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Nov 29, 2007 at 12:00 AM

BADIL Resource Center for Palestinian Residency and Refugee Rights

29 November 2007

60 Years After the UN Partition Plan

Launch of the "Nakba-60 Campaign" - a Global Campaign for the Inalienable Rights of the Palestinian People

"We had a country, but they they came and stole our country", members of the old generation of Palestinian refugees from towns and villages in what is now Israel summarize what happened between 1947 - 1949, and they call it the "Nakba" (catastrophe). "Look, they are stealing our country", say Palestinians in the Israeli-occupied West Bank today. They point at Israel's Wall, roads, military checkpoints and Jewish colonies which deprive them of access to some 40 percent of the land and cause more displacement. "This is our Nakba; the Nakba is ongoing", they say.

Today, 60 years after the UN Partition Plan, Palestinians and people of conscience worldwide launch a year-long campaign of public awareness-raising and education about the Nakba and Israel's discriminatory Apartheid-like regime over the Palestinian people in the 1967 OPT, Israel and in exile.

60 years ago, on 27 November 1947, the United Nations recommended partition of Palestine (UNGAR 181) against the wishes and rights under international law of the indigenous Palestinians who composed two thirds of the country's population. The international community envisioned that there should be two states: a "Jewish state" on 55 percent of the land - in the most fertile parts of the country and with access to the sea - for a population composed of an equal number of Arabs and Jews; and, an "Arab state" on the rest of the land, which - arid and land-locked - was to survive with the help of international aid.(1)

Today, the international community rallies around the new "Annapolis process" and continues to pursue partition. Again, there is no political will to respect, protect and promote the rights of the Palestinian people under international law, and international aid is to ensure that the Palestinian Authority and hope for a Palestinian state will survive.

Meanwhile, Israel claims legitimacy based on the historic UN Partition Plan, although the existing "Jewish state" and its proposals for conflict resolution based on "two nation states" or "two states for two peoples" do not respect the right of "non-Jews" (i.e. Palestinians) to equality as required under the provisions of the 1947 UN plan, subsequent UN resolutions and international law. Not held accountable to international law, and in deviation from Israel's common stand that "we must never forget or forgive", Israel's Minister of Foreign Affairs Tsipi Livni went even further, when she said to her "Palestinian colleagues" in Annapolis: "Do not bemoan the establishment of the State of Israel ... for us the establishment of the Palestinian state is not our Nakba, or disaster provided that upon its establishment the word "Nakba" be deleted from the Arabic lexicon in referring to Israel."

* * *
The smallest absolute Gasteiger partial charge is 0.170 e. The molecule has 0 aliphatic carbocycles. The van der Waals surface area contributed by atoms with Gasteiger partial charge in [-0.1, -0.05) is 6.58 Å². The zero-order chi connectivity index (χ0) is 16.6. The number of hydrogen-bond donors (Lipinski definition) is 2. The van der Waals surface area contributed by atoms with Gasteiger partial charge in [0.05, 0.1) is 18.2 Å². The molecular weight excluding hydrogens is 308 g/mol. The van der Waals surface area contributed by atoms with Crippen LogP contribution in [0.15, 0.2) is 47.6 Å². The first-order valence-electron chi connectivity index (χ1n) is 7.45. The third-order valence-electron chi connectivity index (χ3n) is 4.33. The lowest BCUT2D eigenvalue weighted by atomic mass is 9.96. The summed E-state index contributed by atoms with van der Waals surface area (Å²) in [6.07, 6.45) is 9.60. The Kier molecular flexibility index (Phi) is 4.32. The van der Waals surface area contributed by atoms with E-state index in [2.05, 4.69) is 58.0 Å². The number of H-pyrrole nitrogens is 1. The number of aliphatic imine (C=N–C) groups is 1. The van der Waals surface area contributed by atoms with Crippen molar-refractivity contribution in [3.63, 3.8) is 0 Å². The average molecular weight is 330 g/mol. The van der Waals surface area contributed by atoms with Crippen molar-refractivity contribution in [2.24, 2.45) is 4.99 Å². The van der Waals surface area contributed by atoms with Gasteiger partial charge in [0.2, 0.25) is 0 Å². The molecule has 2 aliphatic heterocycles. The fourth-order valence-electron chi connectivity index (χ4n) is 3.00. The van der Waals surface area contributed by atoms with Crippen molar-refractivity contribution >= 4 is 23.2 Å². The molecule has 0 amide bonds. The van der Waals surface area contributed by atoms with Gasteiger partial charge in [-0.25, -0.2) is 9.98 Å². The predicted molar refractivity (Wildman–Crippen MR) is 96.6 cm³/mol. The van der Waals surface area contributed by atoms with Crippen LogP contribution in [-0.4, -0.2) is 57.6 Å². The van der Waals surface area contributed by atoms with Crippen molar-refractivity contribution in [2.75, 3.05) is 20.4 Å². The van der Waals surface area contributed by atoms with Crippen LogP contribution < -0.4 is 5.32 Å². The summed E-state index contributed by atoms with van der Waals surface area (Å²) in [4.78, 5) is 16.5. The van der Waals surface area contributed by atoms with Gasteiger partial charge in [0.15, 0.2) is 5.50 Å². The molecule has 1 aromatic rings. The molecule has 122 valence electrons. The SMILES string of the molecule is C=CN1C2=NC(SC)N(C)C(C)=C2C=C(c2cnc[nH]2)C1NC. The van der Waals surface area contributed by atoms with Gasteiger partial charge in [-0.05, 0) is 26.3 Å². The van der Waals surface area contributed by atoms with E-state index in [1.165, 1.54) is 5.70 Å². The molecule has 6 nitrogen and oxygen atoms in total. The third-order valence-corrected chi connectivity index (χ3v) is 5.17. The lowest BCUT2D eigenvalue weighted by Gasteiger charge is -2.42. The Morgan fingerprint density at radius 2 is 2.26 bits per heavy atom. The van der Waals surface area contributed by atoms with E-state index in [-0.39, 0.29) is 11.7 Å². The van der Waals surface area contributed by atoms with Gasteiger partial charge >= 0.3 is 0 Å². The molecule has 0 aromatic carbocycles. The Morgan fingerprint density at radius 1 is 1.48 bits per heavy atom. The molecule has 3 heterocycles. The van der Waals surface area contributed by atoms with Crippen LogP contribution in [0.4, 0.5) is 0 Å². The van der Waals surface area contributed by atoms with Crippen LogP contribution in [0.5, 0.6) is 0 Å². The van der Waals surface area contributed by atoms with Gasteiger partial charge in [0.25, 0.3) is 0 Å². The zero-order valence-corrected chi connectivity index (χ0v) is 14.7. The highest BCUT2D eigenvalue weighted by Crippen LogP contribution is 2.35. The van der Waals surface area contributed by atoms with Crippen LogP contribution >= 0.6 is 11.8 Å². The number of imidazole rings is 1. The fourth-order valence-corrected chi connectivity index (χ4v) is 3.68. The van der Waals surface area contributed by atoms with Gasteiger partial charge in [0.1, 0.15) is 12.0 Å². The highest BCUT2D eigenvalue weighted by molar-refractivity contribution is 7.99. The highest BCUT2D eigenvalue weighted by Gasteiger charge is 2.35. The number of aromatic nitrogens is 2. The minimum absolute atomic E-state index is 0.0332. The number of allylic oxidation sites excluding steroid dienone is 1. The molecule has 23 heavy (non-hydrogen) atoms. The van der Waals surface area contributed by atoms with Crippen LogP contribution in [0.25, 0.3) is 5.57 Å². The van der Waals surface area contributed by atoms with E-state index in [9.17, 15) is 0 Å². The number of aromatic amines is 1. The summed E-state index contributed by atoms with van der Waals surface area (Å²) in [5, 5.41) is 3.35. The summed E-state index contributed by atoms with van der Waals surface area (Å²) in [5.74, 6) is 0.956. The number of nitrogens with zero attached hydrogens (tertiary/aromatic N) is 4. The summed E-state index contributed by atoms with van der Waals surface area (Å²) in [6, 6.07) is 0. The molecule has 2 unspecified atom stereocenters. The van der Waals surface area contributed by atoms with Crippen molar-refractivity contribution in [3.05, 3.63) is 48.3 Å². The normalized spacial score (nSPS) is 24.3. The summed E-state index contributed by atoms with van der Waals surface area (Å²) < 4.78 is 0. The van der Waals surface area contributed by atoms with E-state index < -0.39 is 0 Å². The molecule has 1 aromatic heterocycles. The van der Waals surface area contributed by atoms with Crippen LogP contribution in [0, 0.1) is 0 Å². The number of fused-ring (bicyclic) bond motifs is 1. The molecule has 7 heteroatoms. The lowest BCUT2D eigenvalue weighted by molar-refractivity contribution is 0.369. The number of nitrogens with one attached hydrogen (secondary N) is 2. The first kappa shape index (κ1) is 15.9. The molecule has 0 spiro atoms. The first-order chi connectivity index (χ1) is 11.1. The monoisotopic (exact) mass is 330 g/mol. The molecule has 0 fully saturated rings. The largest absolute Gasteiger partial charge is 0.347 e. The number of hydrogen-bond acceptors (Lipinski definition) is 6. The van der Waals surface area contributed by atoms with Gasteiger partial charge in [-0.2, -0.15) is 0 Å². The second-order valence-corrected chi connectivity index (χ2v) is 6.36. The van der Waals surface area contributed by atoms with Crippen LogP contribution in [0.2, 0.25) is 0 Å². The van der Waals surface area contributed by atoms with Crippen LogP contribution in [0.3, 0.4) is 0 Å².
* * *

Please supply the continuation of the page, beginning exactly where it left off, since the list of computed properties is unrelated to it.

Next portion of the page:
Palestinians, however, insist in their rights to commemorate suffering and injustice and seek remedy for victims, in particular for Palestinian refugees. The ongoing Nakba is at the core of the agenda. The one-year-long "Nakba-60 Campaign" launched today is carried by Palestinian community networks, the global Palestine Right-of-Return Coalition and the global movement for boycotts, divestment and sanctions (BDS) against Israel until it respects international law and universal human rights. It is supported and coordinated globally by a wide range of civil society organizations and networks, including the World Social Forum and the International Coordinating Committee of NGOs on Palestine (ICNP). The ICNP Call to Action for Nakba-60 is published today; it calls for concerted global civil society efforts to promote the inalienable rights of the Palestinian people, in particular the right to self-determination and return (UNGAR 3236 of 1974).

For copies of the ICNP Call to Action and information and events related to the Nakba-60 Campaign see:
www.badil.org/campaign40-60/index.html
(1) UNSCOP Report, 3 September 1947, A/364.
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Israel planned for Lebanon war months in advance, PM says
  • Olmert's leaked testimony contradicts earlier remarks 
  • Criticism from inquiry may force resignation

Conal Urquhart in Tel Aviv
Friday March 9, 2007
The Guardian

Preparations for Israel's war in Lebanon last summer were drawn up at least four months before two Israeli soldiers were kidnapped by Hizbullah in July, Ehud Olmert, the prime minister, has admitted.

His submission to a commission of inquiry, leaked yesterday, contradicted the impression at the time that Israel was provoked into a battle for which it was ill-prepared. Mr Olmert told the Winograd commission, a panel of judges charged with investigating Israel's perceived defeat in the 34-day war, that he first discussed the possibility of war in January and asked to see military plans in March.

According to the Ha'aretz daily, which obtained details of Mr Olmert's testimony, the prime minister chose a plan featuring air attacks on Lebanon and a limited ground operation that would be implemented following a Hizbullah abduction. Hizbullah had made several attempts to capture Israeli soldiers on the border since Israel withdrew from southern Lebanon in 2000.

Israeli commentators believed that Mr Olmert and Amir Peretz, the defence minister, took the opportunity of the kidnapping to show they could manage a war in spite of their limited military experience. But the outcome of the war seemed to highlight their lack of experience and also deficiencies in Israel's military planning.

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